A very important point, which goes against the “consensus” efforts of the previous dean, is the fact that now the library faculty is using the newly-hired “technology” librarian to hinder further the integration of the IMS faculty as part of LRS by using her as a focal point for any technology initiative in LRS, thus further excluding the IMS faculty from LRS activities. It will help: 1. delineate the expertise parameters of the “technology” librarian and 2. have the librarian faculty think about their work with the IMS faculty, which has been a thorny issue for more than 10 years now (pretty much since the hire of the bulk of the reference librarians).
If there are questions, or the need of more information, please do not hesitate to request.
Plamen Miltenoff, Ph.D., MLIS
From: Miltenoff, Plamen
Sent: Wednesday, June 22, 2016 9:44 AM
To: Banaian, King <email@example.com>
Subject: request to release the library drone
My name is Plamen Miltenoff and I am faculty with the InforMedia Services of the SCSU Library. I have worked in the last 15+ years with faculty, students and staff on educational technology and instructional design. I hold two doctoral degrees in education and four master’s degrees in history and Library and Information Science.
I have extensive background in new educational technologies, which is amply reflected in the following blog: https://blog.stcloudstate.edu/ims/. Shall more proof of my abilities is needed, here is detailed information about publications, presentations and projects, which I have accomplished: http://web.stcloudstate.edu/pmiltenoff/faculty/
In the spring of 2014, Mark Vargas purchased a drone. As per my job description and long experience working with faculty across campus with other technologies, I immediately alerted SCSU faculty who have strong interest in applying drone’s technology in their studies, research and teaching, assuming that the newly-appointed library director (Mark Vargas) will support my years-long efforts.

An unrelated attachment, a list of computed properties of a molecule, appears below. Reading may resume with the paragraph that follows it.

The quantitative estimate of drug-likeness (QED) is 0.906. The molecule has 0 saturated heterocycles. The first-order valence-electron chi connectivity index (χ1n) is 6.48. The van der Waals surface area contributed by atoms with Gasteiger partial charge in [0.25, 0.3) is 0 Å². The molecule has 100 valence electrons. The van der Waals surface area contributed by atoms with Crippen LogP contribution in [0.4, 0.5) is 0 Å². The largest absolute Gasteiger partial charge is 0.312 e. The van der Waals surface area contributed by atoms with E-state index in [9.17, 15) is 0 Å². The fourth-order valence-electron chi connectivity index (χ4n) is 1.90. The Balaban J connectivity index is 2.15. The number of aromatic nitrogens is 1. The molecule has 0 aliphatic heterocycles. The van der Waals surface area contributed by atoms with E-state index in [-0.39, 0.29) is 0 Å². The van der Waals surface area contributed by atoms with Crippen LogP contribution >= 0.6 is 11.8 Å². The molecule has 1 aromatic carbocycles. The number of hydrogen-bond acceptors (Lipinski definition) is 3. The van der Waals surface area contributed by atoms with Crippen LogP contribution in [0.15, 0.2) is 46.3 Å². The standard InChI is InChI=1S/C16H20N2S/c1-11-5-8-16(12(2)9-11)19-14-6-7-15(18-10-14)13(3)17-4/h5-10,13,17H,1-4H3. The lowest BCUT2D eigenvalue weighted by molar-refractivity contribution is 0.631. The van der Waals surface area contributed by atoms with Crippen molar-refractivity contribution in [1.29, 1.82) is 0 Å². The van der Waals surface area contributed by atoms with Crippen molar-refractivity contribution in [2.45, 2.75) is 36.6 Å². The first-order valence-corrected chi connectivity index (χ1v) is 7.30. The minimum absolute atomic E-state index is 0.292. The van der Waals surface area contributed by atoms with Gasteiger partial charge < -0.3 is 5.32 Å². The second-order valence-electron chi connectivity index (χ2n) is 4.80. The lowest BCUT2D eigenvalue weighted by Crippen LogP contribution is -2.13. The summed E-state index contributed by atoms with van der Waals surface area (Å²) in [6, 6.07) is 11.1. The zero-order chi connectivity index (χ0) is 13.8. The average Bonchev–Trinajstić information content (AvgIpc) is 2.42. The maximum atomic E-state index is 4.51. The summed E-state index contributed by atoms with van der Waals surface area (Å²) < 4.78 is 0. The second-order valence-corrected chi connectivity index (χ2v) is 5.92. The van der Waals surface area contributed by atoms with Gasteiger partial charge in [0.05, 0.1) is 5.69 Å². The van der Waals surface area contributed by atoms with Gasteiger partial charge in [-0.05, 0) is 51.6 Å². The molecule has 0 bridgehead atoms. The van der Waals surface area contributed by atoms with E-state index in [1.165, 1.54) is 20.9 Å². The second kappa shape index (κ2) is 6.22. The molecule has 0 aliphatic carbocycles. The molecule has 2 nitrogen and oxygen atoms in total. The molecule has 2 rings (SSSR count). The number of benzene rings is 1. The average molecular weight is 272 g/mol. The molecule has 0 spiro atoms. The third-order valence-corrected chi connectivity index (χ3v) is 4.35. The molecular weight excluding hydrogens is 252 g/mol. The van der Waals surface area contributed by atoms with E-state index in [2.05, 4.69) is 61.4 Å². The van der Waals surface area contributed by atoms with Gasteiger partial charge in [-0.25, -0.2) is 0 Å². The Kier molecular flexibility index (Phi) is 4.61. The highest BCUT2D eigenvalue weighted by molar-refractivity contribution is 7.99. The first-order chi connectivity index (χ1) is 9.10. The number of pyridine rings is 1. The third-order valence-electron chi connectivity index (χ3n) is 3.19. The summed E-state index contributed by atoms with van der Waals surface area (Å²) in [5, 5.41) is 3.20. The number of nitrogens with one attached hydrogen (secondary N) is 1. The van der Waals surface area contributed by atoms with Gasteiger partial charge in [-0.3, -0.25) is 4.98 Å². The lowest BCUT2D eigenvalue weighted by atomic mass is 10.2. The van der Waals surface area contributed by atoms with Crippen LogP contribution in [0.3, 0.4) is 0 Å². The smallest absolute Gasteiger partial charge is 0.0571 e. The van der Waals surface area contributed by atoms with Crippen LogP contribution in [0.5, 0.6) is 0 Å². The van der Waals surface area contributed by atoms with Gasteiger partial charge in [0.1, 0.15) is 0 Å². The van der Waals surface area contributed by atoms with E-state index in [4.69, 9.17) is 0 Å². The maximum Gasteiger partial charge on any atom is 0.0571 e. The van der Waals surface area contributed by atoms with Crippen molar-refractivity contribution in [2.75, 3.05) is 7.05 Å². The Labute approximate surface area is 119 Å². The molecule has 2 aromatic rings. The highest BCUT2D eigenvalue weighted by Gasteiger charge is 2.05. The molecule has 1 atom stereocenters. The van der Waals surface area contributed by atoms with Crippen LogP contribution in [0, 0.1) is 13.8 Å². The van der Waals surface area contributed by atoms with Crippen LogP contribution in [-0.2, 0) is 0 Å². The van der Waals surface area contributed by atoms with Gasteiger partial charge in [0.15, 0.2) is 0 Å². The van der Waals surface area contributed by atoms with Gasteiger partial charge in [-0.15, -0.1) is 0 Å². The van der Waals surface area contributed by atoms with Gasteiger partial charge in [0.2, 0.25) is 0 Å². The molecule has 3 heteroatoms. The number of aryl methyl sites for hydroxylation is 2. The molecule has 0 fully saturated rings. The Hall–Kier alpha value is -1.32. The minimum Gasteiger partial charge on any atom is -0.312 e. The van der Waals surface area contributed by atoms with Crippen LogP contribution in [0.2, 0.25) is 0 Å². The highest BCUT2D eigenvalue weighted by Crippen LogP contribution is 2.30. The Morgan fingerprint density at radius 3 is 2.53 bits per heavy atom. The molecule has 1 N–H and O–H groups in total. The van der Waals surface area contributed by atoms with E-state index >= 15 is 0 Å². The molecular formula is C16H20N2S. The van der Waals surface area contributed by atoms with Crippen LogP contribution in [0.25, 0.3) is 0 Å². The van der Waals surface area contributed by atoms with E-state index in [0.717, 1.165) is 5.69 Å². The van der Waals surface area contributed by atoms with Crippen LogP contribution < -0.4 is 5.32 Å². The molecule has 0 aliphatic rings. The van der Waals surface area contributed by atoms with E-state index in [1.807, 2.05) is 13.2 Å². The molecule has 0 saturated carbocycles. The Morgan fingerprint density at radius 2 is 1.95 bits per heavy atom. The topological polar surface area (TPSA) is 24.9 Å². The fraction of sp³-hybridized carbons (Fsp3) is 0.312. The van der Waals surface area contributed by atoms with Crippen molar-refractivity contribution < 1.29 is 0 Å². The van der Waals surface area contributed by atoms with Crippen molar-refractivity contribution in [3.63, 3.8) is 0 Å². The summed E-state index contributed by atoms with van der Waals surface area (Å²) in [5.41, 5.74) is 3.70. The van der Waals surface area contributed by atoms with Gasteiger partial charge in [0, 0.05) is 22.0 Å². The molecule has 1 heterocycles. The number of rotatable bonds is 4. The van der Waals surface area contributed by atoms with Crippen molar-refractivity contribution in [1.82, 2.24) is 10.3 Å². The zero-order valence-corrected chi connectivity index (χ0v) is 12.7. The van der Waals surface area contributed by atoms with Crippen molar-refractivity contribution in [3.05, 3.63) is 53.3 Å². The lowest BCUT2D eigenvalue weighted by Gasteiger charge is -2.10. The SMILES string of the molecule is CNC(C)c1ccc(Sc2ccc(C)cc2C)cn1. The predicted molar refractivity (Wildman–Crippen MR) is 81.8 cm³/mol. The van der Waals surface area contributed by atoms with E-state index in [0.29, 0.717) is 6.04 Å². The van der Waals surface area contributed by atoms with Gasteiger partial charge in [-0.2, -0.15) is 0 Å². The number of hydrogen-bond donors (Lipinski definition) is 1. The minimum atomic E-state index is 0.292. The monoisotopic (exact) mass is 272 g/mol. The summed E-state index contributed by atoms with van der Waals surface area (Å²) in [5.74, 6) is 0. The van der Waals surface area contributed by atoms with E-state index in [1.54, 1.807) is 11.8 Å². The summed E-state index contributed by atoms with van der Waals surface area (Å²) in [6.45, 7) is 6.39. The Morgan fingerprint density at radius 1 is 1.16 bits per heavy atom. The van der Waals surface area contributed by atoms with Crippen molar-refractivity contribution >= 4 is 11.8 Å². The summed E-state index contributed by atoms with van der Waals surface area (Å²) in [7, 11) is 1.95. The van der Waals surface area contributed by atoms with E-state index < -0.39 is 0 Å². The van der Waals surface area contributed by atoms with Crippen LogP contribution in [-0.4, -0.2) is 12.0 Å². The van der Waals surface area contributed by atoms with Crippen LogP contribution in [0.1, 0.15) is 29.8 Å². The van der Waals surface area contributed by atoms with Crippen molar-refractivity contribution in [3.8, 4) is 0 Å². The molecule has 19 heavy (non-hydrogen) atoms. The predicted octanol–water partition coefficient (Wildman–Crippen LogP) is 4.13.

Due to complications with FAA regulations the drones across the country were grounded.
Mark Vargas “stationed” it with the library Access Services, a unit, which is comprised of staff only. When I approached the library staff from Access Services, they chose to not collaborate with me, but rather deflect me to Mark Vargas.
As per my email to Mark Vargas of July 21, 2015 (attachment 1), I requested an explanation and shared my feeling that SCSU faculty are being left in disadvantage after I witness the drone being used. I also asked my immediate supervisor Mark Vargas about the policies and release conditions. Unfortunately, my repeated requests remained unanswered.
As of yesterday, FAA has finally released the last version of the regulations:
Here is extensive information on how drones can be used in education, which I collected through the years: https://blog.stcloudstate.edu/ims?s=drones
I am turning to you as the appointed administrator-in-charge of the library (attachment 2), with the request that you share the amounted paperwork regarding the drone. Mark Vargas did not share that information, despite numerous requests, e.g., if the drone is registered, etc.
I am seeking your administrative approval to pursue the completion of the paperwork and secure immediate usability of the drone, so it is available also to all interested SCSU faculty with or without my participation (as per regulations). The request is timely, since such technologies are aging quickly. Besides the depreciation of the technology, SCSU students and faculty deserves being kept with the times and explore a technology, which is rapidly becoming a mainstream, rather than novelty.